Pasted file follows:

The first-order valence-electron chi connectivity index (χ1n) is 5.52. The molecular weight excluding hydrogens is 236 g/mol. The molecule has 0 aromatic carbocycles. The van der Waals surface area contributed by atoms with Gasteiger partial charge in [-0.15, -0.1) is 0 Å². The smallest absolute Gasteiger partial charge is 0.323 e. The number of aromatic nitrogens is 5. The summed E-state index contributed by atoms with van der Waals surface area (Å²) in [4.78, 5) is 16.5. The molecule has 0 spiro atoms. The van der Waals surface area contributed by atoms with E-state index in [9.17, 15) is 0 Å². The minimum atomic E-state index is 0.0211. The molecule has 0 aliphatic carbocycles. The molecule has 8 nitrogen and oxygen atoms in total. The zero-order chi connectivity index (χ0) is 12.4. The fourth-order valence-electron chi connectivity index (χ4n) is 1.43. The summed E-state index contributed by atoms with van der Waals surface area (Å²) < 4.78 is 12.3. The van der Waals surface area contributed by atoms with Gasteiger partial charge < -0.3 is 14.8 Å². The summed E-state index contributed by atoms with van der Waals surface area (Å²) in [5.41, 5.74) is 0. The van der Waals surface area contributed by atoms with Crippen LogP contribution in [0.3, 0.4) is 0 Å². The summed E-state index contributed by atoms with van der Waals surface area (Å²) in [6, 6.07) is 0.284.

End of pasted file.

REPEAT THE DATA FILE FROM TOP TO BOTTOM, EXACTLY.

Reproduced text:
The first-order valence-electron chi connectivity index (χ1n) is 5.52. The molecular weight excluding hydrogens is 236 g/mol. The molecule has 0 aromatic carbocycles. The van der Waals surface area contributed by atoms with Gasteiger partial charge in [-0.15, -0.1) is 0 Å². The smallest absolute Gasteiger partial charge is 0.323 e. The number of aromatic nitrogens is 5. The summed E-state index contributed by atoms with van der Waals surface area (Å²) in [4.78, 5) is 16.5. The molecule has 0 spiro atoms. The van der Waals surface area contributed by atoms with E-state index in [9.17, 15) is 0 Å². The minimum atomic E-state index is 0.0211. The molecule has 0 aliphatic carbocycles. The molecule has 8 nitrogen and oxygen atoms in total. The zero-order chi connectivity index (χ0) is 12.4. The fourth-order valence-electron chi connectivity index (χ4n) is 1.43. The summed E-state index contributed by atoms with van der Waals surface area (Å²) < 4.78 is 12.3. The van der Waals surface area contributed by atoms with Gasteiger partial charge < -0.3 is 14.8 Å². The summed E-state index contributed by atoms with van der Waals surface area (Å²) in [5.41, 5.74) is 0. The van der Waals surface area contributed by atoms with Crippen LogP contribution in [0.3, 0.4) is 0 Å². The summed E-state index contributed by atoms with van der Waals surface area (Å²) in [6, 6.07) is 0.284.